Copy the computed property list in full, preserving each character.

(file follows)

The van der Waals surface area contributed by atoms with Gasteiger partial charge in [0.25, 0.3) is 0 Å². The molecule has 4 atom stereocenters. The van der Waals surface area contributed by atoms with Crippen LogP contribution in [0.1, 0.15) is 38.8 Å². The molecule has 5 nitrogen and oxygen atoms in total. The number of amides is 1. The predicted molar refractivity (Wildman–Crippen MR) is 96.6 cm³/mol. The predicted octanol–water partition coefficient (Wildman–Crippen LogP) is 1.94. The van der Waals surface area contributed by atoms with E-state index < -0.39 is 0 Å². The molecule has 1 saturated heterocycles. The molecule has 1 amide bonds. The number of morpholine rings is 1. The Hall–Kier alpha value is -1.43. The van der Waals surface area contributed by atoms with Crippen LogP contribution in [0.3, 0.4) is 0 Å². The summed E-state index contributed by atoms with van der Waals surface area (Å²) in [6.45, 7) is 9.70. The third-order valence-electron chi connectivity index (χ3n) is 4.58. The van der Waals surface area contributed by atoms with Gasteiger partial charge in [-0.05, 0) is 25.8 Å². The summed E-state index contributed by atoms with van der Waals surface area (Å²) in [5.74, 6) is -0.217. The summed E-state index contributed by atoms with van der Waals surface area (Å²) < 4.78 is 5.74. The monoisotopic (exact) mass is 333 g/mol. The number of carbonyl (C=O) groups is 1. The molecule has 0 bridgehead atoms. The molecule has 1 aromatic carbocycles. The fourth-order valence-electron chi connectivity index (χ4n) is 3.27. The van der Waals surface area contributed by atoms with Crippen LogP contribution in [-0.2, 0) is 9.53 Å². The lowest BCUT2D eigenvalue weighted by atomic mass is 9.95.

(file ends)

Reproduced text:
The van der Waals surface area contributed by atoms with Gasteiger partial charge in [0.25, 0.3) is 0 Å². The molecule has 4 atom stereocenters. The van der Waals surface area contributed by atoms with Crippen LogP contribution in [0.1, 0.15) is 38.8 Å². The molecule has 5 nitrogen and oxygen atoms in total. The number of amides is 1. The predicted molar refractivity (Wildman–Crippen MR) is 96.6 cm³/mol. The predicted octanol–water partition coefficient (Wildman–Crippen LogP) is 1.94. The van der Waals surface area contributed by atoms with E-state index < -0.39 is 0 Å². The molecule has 1 saturated heterocycles. The molecule has 1 amide bonds. The number of morpholine rings is 1. The Hall–Kier alpha value is -1.43. The van der Waals surface area contributed by atoms with Crippen LogP contribution in [0.3, 0.4) is 0 Å². The summed E-state index contributed by atoms with van der Waals surface area (Å²) in [6.45, 7) is 9.70. The third-order valence-electron chi connectivity index (χ3n) is 4.58. The van der Waals surface area contributed by atoms with Gasteiger partial charge in [-0.05, 0) is 25.8 Å². The summed E-state index contributed by atoms with van der Waals surface area (Å²) in [5.74, 6) is -0.217. The summed E-state index contributed by atoms with van der Waals surface area (Å²) < 4.78 is 5.74. The monoisotopic (exact) mass is 333 g/mol. The number of carbonyl (C=O) groups is 1. The molecule has 0 bridgehead atoms. The molecule has 1 aromatic carbocycles. The fourth-order valence-electron chi connectivity index (χ4n) is 3.27. The van der Waals surface area contributed by atoms with Crippen LogP contribution in [-0.2, 0) is 9.53 Å². The lowest BCUT2D eigenvalue weighted by atomic mass is 9.95.